Oakland Athletics: First Mascot – Charlie O the Mule

Thursday Throwback: Before the Oakland Athletics’ Stomper, there was Charlie O

Readers who were around during the A’s initial years in Oakland in the late 60s and early 70s, will remember a white Oakland A’s crested Ford Country Squire station wagon pulling an air-conditioned horse trailer, driving out into center field of the Oakland Coliseum before A’s games.

After a PA introduction, the mule’s trainer, Steve Cosca of Skyline Ranch in Oakland, would ride the mule around the warning track and entertain the crowd with an eventual bow down by the draped beast to Coliseum fans.

Prior to A's games in 1968 to 1975 Charlie O would ride around the warning track a with an eventual bow to fans. Finley Family photo

Prior to A’s games in 1968 to 1975 Charlie O would ride around the warning track a with an eventual bow to fans.
Finley Family photo

Charlie O the Mule, the famous mascot mule of the A’s, was named after the team’s stubborn owner, Charles O. Finley. When the Athletics were in Kansas City in 1963 (where the mule happens to the be the state animal), Charlie O was a gift from Governor Warren Hearnes, who gave the mule to Finley to add to the cadre of critters he had beyond the outfield fence in old KC Municipal Stadium. (Ironically, the football Chiefs who shared the facility during football season, had their own equine, a horse by the name of Warpaint that would trot the field after a Chief’s score.)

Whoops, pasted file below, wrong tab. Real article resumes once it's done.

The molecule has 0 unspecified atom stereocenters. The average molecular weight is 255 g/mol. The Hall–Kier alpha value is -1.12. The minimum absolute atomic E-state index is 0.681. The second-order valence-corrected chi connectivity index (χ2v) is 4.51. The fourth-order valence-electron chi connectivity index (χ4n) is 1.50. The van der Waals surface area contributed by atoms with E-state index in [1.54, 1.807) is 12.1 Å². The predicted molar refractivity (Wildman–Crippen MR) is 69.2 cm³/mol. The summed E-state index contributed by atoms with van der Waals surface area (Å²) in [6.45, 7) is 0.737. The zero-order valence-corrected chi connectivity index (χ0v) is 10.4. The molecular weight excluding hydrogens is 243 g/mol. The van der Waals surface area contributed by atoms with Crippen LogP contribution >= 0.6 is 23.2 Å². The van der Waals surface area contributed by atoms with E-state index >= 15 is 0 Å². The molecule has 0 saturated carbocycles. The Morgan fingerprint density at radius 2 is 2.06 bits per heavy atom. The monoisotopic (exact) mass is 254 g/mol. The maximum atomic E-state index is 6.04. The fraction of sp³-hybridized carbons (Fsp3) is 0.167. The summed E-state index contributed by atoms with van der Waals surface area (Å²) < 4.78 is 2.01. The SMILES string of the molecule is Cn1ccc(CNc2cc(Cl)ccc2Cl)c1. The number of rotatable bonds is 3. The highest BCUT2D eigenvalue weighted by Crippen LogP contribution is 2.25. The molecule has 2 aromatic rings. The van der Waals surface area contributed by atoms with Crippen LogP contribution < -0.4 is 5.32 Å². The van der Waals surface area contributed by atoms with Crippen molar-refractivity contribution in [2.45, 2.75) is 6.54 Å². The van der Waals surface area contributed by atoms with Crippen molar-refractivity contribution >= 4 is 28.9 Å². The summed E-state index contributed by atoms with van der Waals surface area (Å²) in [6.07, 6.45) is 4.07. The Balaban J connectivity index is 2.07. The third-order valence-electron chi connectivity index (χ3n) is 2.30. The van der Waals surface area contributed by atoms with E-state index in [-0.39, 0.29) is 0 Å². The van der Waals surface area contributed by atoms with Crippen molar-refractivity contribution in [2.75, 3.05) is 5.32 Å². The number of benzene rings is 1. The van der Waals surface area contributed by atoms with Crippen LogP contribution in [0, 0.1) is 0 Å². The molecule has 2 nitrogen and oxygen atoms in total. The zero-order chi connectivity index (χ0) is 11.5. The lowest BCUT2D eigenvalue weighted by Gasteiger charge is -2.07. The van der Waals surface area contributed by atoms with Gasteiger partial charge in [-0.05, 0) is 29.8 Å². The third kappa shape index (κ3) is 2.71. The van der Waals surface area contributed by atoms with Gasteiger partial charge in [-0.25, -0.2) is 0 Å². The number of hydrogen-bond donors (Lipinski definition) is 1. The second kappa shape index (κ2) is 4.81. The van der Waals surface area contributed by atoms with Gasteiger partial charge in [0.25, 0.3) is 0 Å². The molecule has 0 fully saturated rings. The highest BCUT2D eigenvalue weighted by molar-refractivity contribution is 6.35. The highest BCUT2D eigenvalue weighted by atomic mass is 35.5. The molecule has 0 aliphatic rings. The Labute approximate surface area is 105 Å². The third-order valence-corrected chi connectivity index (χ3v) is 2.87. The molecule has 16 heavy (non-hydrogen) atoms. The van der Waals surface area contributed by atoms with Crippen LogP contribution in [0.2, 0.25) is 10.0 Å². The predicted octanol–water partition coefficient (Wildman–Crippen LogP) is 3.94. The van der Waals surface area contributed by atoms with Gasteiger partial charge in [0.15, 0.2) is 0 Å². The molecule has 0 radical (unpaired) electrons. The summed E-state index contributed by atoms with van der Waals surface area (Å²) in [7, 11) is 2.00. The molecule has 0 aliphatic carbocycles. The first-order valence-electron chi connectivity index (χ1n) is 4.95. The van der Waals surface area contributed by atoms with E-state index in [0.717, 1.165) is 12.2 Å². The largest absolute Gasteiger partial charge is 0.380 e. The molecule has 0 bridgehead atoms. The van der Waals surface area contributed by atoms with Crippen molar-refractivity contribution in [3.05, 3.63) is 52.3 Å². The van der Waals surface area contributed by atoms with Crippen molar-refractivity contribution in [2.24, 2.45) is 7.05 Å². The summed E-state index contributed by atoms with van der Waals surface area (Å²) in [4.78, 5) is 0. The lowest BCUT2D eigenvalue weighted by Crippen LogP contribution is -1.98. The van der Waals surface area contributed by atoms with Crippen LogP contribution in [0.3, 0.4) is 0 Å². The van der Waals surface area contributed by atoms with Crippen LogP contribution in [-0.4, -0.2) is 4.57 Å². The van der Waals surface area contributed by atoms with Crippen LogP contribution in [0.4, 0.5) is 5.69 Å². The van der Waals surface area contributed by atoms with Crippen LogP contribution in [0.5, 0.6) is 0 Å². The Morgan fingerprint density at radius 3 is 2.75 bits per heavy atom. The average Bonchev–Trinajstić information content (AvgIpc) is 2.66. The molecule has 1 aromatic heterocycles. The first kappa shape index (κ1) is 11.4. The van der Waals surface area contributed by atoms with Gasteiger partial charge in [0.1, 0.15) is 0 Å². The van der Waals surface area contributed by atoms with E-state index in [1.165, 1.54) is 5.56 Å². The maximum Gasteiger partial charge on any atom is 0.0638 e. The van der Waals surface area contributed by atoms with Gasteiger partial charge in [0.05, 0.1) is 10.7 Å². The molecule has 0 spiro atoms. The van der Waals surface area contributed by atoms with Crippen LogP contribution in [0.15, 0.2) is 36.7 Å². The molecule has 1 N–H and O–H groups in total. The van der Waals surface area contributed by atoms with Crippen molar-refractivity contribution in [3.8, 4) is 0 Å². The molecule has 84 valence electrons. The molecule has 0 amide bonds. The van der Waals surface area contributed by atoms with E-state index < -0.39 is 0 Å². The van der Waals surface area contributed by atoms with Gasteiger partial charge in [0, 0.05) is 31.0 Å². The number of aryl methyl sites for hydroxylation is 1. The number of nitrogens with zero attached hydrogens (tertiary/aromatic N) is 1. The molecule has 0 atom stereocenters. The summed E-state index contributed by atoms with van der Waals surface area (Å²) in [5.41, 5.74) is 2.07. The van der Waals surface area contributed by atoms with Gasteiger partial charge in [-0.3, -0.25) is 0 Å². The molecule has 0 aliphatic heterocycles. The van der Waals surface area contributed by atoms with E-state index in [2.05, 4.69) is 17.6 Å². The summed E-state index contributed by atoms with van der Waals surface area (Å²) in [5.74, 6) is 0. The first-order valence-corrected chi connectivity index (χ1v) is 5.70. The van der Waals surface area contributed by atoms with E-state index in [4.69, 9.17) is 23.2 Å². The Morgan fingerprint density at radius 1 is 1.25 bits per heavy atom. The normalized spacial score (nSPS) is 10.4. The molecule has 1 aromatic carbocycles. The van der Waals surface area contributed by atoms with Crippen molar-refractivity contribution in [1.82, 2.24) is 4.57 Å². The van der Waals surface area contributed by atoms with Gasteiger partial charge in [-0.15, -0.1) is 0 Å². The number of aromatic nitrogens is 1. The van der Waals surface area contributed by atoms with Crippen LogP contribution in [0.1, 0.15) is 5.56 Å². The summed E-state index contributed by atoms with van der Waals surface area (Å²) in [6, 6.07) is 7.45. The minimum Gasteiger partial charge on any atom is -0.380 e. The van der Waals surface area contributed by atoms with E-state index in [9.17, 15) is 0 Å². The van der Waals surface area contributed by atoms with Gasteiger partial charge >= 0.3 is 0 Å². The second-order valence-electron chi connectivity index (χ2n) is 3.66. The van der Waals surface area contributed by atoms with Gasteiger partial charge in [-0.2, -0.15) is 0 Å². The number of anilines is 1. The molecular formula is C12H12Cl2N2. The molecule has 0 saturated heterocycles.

With the gift, Finley abandoned the A’s former amulet – an elephant since 1909 – and designated Charlie O, along with new green, white and gold uniforms, as the team’s new mascot. Insiders also speculate that the adaptation of the mule (and dumping of the elephant) was due to Missouri’s heavy-democrat population, in an effort to attract fans.

Charlie O was so popular a song about him was written and recorded by folk singer Gene McKown.

When the A’s departed KC and moved to Oakland, Finley took the 17-hands tall mule as part of the team, stabling him in the Oakland Hills at Skyline Ranch. In addition to games, Charlie O made appearances representing the A’s in rodeos, parades, little league banquets, and at Oakland Children’s Hospital. His image was prevalent on team letterhead, memorabilia, Booster Club badges, and tickets. When other teams were using bland tickets for the ALCS and World Series, the A’s used special caricature Charlie O tickets.

During the Championship run of 1972-1974, Finley brought Charlie O on the road to the team’s hotel and World Series parties at the former Edgewater Hyatt House on Hegenberger Road.

Charlie O died in 1976 at the ripe age of 20. His ashes are still retained by a member of the Finley family. After Finley sold the team to Levis Straus owner Walter A. Haas, Jr. in 1981, the use of Charlie O as team mascot was discontinued. In 1988, the current elephant logo was resurrected as team mascot, and eventually in material form by Stomper, who first appeared in 1997.